A King County supervisor in Seattle, Washington, is arguing for a novel way to ease the homeless crisis — sending them out of town with a one-way bus ticket.
Councilmember Reagan Dunn said that the program, which is called "Homeward Bound," would reunite people struggling with homelessness with family members who could take care of them.
"If we are going to have a meaningful reduction of the number of homeless people on our streets, the elected officials need to do their job and make tough choices," Dunn said, "and I'm asking them to make those tough choices today."
Dunn is asking for $250,000 for the program after initially asking for a million dollars to fund the voluntary busing.
The program would provide a bus ticket and meal vouchers to any homeless person who could prove they were going to live with a family member. They would not be allowed to move to a county adjacent to King County.
Other council members, like Rod Dembowski, are concerned about the historical parallels of such policies.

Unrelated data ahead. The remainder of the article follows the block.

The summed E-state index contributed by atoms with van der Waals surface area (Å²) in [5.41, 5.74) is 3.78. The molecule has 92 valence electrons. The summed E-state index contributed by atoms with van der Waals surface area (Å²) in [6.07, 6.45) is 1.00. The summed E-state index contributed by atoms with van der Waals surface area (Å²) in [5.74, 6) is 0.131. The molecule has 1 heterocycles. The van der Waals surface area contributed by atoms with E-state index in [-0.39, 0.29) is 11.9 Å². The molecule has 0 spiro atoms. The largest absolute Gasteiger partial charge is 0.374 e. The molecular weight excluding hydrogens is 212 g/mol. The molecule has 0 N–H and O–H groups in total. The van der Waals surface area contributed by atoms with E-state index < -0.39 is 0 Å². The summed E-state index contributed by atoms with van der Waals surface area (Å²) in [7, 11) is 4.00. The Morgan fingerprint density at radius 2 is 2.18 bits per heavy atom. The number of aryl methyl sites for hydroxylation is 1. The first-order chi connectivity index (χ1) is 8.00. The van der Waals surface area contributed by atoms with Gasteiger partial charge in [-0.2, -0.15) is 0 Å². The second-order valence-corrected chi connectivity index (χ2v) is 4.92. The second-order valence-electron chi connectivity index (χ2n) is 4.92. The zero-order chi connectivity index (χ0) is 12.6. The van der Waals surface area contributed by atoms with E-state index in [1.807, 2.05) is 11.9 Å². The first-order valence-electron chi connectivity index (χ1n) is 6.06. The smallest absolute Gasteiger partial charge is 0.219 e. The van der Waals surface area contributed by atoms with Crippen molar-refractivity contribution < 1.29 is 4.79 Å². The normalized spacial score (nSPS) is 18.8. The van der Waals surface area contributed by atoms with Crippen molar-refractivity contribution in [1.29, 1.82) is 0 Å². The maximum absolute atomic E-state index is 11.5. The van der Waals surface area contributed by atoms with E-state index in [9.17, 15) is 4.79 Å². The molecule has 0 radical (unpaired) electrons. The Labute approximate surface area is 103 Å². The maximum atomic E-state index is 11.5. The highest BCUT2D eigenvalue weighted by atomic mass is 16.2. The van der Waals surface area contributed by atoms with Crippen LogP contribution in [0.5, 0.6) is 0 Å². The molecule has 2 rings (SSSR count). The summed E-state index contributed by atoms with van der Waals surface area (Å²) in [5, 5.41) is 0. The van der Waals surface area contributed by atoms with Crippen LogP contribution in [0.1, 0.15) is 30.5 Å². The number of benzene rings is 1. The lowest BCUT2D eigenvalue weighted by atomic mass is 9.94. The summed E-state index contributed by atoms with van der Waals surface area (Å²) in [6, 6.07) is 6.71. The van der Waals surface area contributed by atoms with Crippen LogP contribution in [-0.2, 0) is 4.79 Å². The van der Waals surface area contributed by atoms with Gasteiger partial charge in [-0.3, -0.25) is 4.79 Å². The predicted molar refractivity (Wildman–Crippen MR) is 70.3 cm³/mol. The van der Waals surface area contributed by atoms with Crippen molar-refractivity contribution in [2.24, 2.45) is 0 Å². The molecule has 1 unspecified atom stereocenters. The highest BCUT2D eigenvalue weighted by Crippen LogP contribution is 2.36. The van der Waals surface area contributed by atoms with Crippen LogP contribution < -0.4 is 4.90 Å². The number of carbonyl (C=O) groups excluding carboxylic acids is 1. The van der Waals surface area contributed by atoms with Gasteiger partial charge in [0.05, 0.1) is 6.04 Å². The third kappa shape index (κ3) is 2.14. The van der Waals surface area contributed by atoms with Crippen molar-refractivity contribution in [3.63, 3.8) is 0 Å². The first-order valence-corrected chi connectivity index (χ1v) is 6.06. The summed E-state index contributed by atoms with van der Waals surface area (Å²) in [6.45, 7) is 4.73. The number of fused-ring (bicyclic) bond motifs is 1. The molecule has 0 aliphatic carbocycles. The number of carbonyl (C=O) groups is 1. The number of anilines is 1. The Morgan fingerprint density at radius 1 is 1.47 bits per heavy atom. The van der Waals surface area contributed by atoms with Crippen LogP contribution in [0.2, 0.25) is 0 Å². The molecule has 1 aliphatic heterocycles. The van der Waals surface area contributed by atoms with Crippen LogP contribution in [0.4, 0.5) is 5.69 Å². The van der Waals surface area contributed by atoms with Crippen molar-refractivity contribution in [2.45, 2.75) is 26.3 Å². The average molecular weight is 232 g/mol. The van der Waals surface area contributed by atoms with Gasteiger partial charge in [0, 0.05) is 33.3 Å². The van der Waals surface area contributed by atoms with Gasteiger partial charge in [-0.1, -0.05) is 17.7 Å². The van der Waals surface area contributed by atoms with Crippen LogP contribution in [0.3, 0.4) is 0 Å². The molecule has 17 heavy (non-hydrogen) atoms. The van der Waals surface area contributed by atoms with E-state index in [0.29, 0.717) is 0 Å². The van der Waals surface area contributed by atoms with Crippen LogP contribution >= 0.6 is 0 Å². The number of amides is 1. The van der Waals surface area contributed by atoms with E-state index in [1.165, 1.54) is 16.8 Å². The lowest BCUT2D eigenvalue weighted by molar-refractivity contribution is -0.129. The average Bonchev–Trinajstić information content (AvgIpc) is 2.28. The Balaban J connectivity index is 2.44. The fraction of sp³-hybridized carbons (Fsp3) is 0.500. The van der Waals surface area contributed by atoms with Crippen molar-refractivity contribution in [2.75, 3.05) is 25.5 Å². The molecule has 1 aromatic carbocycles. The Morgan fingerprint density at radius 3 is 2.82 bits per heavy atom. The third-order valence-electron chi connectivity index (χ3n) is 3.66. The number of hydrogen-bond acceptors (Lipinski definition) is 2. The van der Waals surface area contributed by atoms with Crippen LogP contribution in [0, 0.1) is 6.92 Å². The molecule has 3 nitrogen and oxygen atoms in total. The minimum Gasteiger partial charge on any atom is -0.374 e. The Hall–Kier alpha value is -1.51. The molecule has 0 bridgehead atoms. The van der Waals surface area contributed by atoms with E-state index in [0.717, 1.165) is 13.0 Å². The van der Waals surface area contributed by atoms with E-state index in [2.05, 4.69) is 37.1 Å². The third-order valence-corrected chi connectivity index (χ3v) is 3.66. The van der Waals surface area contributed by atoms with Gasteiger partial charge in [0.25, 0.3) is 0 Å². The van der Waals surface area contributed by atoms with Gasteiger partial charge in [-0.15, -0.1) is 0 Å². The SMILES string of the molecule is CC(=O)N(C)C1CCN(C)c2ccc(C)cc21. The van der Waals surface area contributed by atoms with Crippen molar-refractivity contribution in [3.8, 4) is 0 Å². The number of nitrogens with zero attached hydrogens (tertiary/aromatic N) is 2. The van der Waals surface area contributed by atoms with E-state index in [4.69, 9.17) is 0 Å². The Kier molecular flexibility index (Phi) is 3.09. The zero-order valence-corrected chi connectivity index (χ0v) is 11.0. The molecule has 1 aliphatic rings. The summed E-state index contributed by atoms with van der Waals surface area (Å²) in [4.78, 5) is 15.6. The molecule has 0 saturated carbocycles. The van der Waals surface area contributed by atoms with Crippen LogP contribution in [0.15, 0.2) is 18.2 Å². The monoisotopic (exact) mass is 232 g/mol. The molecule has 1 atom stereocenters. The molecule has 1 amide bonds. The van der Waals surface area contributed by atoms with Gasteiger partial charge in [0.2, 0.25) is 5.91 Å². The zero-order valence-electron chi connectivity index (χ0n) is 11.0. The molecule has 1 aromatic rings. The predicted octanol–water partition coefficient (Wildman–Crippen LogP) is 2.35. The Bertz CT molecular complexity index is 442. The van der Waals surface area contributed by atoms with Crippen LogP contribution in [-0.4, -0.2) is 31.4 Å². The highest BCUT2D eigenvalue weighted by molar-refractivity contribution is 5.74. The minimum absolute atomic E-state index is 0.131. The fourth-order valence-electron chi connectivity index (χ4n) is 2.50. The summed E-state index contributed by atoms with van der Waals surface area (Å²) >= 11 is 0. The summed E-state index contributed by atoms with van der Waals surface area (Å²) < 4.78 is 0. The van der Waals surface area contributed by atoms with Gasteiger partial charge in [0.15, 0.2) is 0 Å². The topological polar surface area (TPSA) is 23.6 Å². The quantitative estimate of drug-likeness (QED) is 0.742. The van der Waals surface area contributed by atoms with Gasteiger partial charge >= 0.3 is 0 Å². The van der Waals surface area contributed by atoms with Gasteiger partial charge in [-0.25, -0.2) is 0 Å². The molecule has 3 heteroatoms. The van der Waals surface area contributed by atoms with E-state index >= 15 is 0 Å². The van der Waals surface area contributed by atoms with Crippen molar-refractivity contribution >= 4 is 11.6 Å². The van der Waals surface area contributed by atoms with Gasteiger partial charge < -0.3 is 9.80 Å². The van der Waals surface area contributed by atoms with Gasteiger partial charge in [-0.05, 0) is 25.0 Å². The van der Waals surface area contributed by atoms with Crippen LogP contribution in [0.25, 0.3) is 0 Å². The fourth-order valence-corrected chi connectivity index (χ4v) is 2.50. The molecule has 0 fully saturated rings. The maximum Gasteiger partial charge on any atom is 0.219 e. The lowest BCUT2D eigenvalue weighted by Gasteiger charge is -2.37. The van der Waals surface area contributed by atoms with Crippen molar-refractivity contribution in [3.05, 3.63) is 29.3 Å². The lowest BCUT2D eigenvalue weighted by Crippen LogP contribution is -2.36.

"I think it is important that we consider the history of powerful people in society moving out undesirables," said Dembowski.
Dunn makes it clear the program would verify that each participant was being treated humanely.
"We want to make sure that there is someone there that can care for them, that there is a roof over their head, that they're stable, and they're in a position to provide care," he explained.
Seattle is among the cities hardest hit by the homeless crisis, which some critics say is the result of liberal law enforcement policies.
Here's a documentary about Seattle's crisis:
Seattle is Dying www.youtube.com